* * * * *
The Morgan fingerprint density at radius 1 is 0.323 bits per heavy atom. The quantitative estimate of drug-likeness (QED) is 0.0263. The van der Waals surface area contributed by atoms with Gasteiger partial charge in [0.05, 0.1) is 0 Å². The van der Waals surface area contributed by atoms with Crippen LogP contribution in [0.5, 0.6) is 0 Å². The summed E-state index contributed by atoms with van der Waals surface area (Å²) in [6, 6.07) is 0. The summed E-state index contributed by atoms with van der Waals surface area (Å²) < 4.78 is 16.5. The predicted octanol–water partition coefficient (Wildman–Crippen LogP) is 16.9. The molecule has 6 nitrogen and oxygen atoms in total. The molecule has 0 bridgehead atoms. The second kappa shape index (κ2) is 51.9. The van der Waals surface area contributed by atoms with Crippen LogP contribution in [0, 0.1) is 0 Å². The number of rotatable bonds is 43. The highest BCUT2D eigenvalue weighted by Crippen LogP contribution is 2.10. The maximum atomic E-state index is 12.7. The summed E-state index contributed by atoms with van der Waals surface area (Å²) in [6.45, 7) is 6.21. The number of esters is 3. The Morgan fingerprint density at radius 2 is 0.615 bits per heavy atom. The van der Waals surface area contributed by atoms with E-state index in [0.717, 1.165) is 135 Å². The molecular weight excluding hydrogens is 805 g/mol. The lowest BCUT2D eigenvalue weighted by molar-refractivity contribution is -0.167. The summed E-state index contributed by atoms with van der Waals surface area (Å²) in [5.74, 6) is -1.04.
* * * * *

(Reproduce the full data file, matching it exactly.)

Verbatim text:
The Morgan fingerprint density at radius 1 is 0.323 bits per heavy atom. The quantitative estimate of drug-likeness (QED) is 0.0263. The van der Waals surface area contributed by atoms with Gasteiger partial charge in [0.05, 0.1) is 0 Å². The van der Waals surface area contributed by atoms with Crippen LogP contribution in [0.5, 0.6) is 0 Å². The summed E-state index contributed by atoms with van der Waals surface area (Å²) in [6, 6.07) is 0. The summed E-state index contributed by atoms with van der Waals surface area (Å²) < 4.78 is 16.5. The predicted octanol–water partition coefficient (Wildman–Crippen LogP) is 16.9. The molecule has 6 nitrogen and oxygen atoms in total. The molecule has 0 bridgehead atoms. The second kappa shape index (κ2) is 51.9. The van der Waals surface area contributed by atoms with Crippen LogP contribution in [0, 0.1) is 0 Å². The number of rotatable bonds is 43. The highest BCUT2D eigenvalue weighted by Crippen LogP contribution is 2.10. The maximum atomic E-state index is 12.7. The summed E-state index contributed by atoms with van der Waals surface area (Å²) in [6.45, 7) is 6.21. The number of esters is 3. The Morgan fingerprint density at radius 2 is 0.615 bits per heavy atom. The van der Waals surface area contributed by atoms with E-state index in [0.717, 1.165) is 135 Å². The molecular weight excluding hydrogens is 805 g/mol. The lowest BCUT2D eigenvalue weighted by molar-refractivity contribution is -0.167. The summed E-state index contributed by atoms with van der Waals surface area (Å²) in [5.74, 6) is -1.04.